As a high school English teacher, this is why I taught in an honest way. Instead of only reading from a white male literary canon, we also read about other people’s truths and perspectives, especially those that are underrepresented. We unpacked challenging topics, even if at times they caused discomfort or portrayed our country and past in an unideal way. Anti-honest education activists may mischaracterize these teaching practices as disempowering, but as a person of color who has grappled with their own double consciousness, I know the truth to be the opposite.
Growing up as a gay and Asian kid in US public schools, I never saw myself reflected in my learning. I grew up feeling invisible, ashamed about my race and resentful toward my country – angry at a system that I felt was never designed for or cared about me. It wasn’t until I learned about the full history of the US that I came to see myself as a part of it. The Civil Rights Movement, the Stonewall riots, the histories of marginalized groups who were, yes, being oppressed but also working together to fix their country because they love it and what it stands for – these are the learning experiences that inspired me to be a teacher and commit to a life of making our country better for everyone.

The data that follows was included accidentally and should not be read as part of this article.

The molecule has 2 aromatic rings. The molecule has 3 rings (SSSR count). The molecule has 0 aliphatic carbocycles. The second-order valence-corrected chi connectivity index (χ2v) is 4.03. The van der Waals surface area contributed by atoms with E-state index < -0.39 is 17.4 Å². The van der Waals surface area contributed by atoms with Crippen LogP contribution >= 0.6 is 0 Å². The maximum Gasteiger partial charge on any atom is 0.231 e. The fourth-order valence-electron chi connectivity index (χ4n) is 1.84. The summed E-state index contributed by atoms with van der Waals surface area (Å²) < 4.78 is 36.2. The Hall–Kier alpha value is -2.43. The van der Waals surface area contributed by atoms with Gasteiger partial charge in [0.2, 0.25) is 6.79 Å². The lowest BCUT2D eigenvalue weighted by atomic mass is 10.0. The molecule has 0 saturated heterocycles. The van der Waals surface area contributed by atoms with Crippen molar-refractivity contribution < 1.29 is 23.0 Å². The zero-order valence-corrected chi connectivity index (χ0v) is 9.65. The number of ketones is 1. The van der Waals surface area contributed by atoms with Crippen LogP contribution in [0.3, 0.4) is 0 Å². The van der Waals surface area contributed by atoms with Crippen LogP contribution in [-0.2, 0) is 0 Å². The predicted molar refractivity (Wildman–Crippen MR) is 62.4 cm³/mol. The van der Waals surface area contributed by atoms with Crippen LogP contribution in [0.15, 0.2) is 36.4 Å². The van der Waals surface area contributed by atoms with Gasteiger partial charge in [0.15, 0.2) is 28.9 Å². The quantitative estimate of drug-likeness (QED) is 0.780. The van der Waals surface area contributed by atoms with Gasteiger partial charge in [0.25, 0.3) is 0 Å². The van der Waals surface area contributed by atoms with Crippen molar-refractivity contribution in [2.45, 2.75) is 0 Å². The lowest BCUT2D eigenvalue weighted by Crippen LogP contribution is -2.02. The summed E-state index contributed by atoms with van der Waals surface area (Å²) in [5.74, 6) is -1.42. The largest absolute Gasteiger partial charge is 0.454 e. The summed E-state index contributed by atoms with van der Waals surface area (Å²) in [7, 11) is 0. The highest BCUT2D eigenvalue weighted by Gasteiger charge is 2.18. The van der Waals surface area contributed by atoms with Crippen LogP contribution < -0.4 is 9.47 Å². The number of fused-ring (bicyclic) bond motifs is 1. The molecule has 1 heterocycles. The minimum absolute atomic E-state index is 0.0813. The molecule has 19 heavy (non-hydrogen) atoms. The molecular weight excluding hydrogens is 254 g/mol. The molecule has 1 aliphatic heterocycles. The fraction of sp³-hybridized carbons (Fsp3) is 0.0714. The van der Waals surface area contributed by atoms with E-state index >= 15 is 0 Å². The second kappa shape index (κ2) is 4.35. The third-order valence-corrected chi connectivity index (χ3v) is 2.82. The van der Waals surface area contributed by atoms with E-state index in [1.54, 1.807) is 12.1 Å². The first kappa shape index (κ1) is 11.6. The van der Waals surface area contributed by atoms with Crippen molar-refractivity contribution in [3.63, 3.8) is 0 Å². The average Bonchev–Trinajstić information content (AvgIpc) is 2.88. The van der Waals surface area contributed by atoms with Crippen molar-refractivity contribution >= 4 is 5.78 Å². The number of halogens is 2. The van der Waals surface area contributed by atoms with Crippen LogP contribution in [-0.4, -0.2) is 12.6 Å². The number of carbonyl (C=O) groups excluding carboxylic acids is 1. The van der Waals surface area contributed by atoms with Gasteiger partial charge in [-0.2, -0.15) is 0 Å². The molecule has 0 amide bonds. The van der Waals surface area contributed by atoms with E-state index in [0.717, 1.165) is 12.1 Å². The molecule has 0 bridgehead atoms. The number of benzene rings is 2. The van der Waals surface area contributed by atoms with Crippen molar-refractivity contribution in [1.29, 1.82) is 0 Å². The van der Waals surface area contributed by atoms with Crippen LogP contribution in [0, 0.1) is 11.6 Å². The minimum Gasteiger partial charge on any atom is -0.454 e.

As people of color, we know having a double consciousness means reconciling different worlds of truth. It’s an awareness we’ve adapted out of necessity, but it’s also a template for our success. Every child stands to benefit from this skill and awareness.
Takeru “TK” Nagayoshi is the 2020 Massachusetts Teacher of the Year and recipient of the 2021 Horace Mann Award for Teaching Excellence. He leads training across the country on various K-12 issues, and his voice has been featured in places such as This American Life, The Nation, and the Smithsonian. TK is also an adjunct professor at Northeastern University and an inaugural fellow for the Voices for Honest Education, where he advocates student-affirming education. As a son of Japanese immigrants and a gay person of color, TK helps fight to create an inclusive learning environment.